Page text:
The recent discovery of curly leaf pondweed in Raleigh Reservoir in Grant County serves as a reminder for anglers to take appropriate measures to prevent the spread of aquatic nuisance species.
North Dakota Game and Fish Department ANS coordinator Fred Ryckman said a fisheries crew discovered the unwanted plant in late June.
“This does not come as a total surprise since curly leaf is found in the Missouri River,” Ryckman said, noting the close proximity of the Missouri River to Raleigh Reservoir.
The North Dakota Cooperative Fur Harvester Education Program is sponsoring fur harvester education classes for anyone interested in trapping or hunting furbearers.
Courses in Bismarck and Jamestown are set for Aug. 12, 14 and 16.
A course in Velva is scheduled for Aug. 19, 21 and 23. - Update 7/23: This class has been postponed.
Audubon National Wildlife Refuge is hosting a course Sept. 16, 18 and 20.
Courses are free and take 16 hours to complete over a three-day period.
Game wardens for the North Dakota Game and Fish Department were busy over the Fourth of July weekend, as many anglers and boaters celebrated the holiday at a favorite outdoor destination.
Chief of enforcement Robert Timian said lake activity was high across the state, especially at popular recreation areas such as the Missouri River, Lake Sakakawea, Devils Lake, Lake Ashtabula, Lake Tschida and Lake Metigoshe, with much of the department’s law enforcement efforts focusing on these areas.
The next guide and outfitter written examination is Aug. 9 at 1 p.m. at the North Dakota Game and Fish Department office in Bismarck. The test is given periodically to anyone interested in becoming a hunting guide or outfitter in the state.
In addition to passing a written exam, qualifications for becoming a guide include a background check for criminal and game and fish violations; certification in cardiopulmonary resuscitation and standard first aid; and employment by or contract with a licensed hunting outfitter.
Two separate cases involving citations issued to out-of-state anglers for exceeding the possession limit on walleyes are perfect examples of public participation in helping enforce game and fish laws.
North Dakota Game and Fish Department chief of enforcement Robert Timian said one anonymous caller reported a case through the department’s enforcement office in Bismarck, while the other contacted a local district game warden.
“Both cases were very similar, and resulted from tips where anglers were catching and keeping more fish than the daily limit allows,” Timian said.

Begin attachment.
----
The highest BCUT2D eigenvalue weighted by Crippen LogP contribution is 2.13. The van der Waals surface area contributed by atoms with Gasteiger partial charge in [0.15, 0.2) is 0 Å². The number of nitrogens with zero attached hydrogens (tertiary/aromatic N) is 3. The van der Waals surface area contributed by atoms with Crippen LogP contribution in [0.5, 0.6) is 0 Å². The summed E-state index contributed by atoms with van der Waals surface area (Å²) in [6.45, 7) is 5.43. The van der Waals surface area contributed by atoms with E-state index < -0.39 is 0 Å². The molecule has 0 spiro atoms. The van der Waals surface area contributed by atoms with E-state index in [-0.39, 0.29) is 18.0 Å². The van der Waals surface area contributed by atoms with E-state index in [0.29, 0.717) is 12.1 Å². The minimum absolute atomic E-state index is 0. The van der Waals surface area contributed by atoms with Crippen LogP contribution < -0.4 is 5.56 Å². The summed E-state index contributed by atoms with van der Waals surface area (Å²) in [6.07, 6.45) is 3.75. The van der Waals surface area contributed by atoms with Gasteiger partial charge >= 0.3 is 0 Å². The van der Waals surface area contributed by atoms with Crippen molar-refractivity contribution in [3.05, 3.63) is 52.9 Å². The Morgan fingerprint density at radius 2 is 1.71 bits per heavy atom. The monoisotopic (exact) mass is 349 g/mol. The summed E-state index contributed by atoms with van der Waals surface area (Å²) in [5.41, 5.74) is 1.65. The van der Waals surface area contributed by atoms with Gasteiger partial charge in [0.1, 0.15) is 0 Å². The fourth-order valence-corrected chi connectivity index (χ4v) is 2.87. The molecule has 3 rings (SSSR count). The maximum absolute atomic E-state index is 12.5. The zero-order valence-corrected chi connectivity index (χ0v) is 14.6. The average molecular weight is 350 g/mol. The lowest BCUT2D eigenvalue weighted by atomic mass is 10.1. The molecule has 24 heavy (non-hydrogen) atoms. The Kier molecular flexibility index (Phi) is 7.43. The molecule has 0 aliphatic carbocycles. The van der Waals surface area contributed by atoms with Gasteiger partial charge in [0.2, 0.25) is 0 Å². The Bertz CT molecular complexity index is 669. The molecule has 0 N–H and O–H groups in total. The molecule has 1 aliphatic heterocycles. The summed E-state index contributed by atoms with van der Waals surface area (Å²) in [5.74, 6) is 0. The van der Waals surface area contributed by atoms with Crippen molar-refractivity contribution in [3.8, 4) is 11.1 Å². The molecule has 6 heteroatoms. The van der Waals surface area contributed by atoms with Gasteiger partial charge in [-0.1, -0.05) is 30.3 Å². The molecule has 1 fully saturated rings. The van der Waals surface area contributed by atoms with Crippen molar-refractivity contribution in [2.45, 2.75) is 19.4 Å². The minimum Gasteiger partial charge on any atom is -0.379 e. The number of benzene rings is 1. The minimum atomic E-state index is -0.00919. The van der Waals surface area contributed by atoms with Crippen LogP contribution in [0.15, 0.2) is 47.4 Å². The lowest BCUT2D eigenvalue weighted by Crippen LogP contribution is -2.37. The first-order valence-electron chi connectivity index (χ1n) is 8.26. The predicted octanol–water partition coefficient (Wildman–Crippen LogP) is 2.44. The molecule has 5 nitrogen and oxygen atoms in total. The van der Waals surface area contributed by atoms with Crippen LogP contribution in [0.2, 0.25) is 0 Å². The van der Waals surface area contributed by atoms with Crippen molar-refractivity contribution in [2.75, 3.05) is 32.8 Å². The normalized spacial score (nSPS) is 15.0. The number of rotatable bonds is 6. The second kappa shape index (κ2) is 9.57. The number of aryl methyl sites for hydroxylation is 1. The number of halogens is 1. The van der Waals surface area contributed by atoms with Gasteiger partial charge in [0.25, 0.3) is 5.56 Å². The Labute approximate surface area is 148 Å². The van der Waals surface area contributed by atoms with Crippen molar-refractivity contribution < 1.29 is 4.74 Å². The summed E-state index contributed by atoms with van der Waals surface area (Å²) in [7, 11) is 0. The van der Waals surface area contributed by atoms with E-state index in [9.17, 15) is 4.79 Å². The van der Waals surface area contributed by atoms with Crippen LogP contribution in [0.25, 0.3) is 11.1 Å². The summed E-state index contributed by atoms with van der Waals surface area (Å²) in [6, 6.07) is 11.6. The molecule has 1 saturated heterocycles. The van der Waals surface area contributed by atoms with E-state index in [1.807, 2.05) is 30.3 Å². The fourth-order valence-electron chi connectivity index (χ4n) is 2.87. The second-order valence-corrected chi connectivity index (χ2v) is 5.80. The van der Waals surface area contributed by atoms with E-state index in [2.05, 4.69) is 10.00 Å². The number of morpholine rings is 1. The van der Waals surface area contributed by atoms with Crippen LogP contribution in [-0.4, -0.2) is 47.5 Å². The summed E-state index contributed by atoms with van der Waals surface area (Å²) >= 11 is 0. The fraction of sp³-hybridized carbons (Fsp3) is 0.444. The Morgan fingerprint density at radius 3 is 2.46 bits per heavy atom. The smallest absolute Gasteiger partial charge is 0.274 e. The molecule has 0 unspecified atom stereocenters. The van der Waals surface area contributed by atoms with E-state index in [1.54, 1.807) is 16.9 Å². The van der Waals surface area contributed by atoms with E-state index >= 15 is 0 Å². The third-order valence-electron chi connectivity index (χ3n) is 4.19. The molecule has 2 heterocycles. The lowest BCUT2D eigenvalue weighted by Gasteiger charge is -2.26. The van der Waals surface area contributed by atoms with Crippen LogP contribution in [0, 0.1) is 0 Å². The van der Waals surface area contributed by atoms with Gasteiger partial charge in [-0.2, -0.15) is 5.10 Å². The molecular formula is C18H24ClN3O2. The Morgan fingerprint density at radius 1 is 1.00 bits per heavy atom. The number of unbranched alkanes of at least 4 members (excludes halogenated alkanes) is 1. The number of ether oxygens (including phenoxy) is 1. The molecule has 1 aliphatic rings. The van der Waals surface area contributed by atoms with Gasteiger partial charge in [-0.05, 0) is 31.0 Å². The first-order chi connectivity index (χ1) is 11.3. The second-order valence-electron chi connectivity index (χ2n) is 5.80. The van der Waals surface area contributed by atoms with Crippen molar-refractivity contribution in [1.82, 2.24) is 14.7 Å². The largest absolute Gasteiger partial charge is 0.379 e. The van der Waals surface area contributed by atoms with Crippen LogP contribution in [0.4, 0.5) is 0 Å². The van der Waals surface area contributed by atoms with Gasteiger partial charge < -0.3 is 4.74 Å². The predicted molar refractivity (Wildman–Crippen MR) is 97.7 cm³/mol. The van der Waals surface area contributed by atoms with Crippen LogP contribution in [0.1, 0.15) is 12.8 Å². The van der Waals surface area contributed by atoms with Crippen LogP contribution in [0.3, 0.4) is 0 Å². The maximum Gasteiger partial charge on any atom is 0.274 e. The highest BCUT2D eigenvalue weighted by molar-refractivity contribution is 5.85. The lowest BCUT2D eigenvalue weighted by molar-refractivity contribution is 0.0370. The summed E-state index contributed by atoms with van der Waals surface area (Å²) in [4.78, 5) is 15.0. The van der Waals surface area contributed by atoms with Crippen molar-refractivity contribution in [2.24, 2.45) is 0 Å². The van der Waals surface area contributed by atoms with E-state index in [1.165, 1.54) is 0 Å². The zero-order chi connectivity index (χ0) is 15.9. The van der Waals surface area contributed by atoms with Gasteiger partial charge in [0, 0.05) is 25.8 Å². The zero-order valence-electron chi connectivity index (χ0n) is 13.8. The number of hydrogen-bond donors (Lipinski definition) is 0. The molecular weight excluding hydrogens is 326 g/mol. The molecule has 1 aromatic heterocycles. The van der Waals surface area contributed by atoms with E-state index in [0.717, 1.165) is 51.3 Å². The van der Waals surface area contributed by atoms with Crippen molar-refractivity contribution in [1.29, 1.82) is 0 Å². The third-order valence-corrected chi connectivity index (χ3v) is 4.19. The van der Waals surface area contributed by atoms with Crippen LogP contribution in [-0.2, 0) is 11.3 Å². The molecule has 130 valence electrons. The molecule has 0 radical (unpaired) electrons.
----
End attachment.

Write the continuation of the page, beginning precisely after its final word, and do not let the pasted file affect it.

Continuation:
The North Dakota Game and Fish Department will host thousands of visitors to its Conservation and Outdoors Skills Park July 18-26 at the State Fair in Minot.
Anglers are reminded that it is illegal to import all forms of live aquatic bait into North Dakota. This includes minnows, suckers, leeches, waterdogs (salamanders) and frogs.
Anglers should buy bait from a licensed North Dakota retail bait vendor. Bait vendors can properly identify species and have taken steps to ensure all bait is clean of any aquatic nuisance species.
North Dakota’s spring pheasant population index is up slightly from last year, according to the State Game and Fish Department’s 2014 spring crowing count survey.
Stan Kohn, upland game management supervisor, said the number of roosters heard crowing this spring was up about 6 percent statewide from 2013, with increases ranging from about 2 to 9 percent depending on the region.
The North Dakota Game and Fish Department’s annual spring breeding duck survey conducted in May showed an index of 4.9 million birds, up 23 percent from last year and 110 percent above the long-term average (1948-2013).
The deadline for submitting photos to the North Dakota Game and Fish Department’s annual Watchable Wildlife Photo Contest is Sept. 30.
The contest has categories for nongame and game species, as well as plants/insects. An overall winning photograph will be chosen, with the number of place winners in each category determined by the number of qualified entries.
The North Dakota Game and Fish Department reminds citizens that possession or use of fireworks on state wildlife management areas is prohibited.
The primary objective of a wildlife management area is to enhance wildlife production, provide hunting and fishing opportunities, and offer other outdoor recreational and educational uses. Only activities that would not disrupt the intentions of how these areas are managed are encouraged, and a fireworks display is not compatible.
The North Dakota Game and Fish Department reminds outdoor recreationists who celebrate the Fourth of July along any heavily-used recreational area to keep it clean by packing out all trash, including fireworks.
All garbage, including used fireworks, should be placed in the proper trash receptacle. If trash cans aren’t available, or are full, take the trash and dispose of it at home.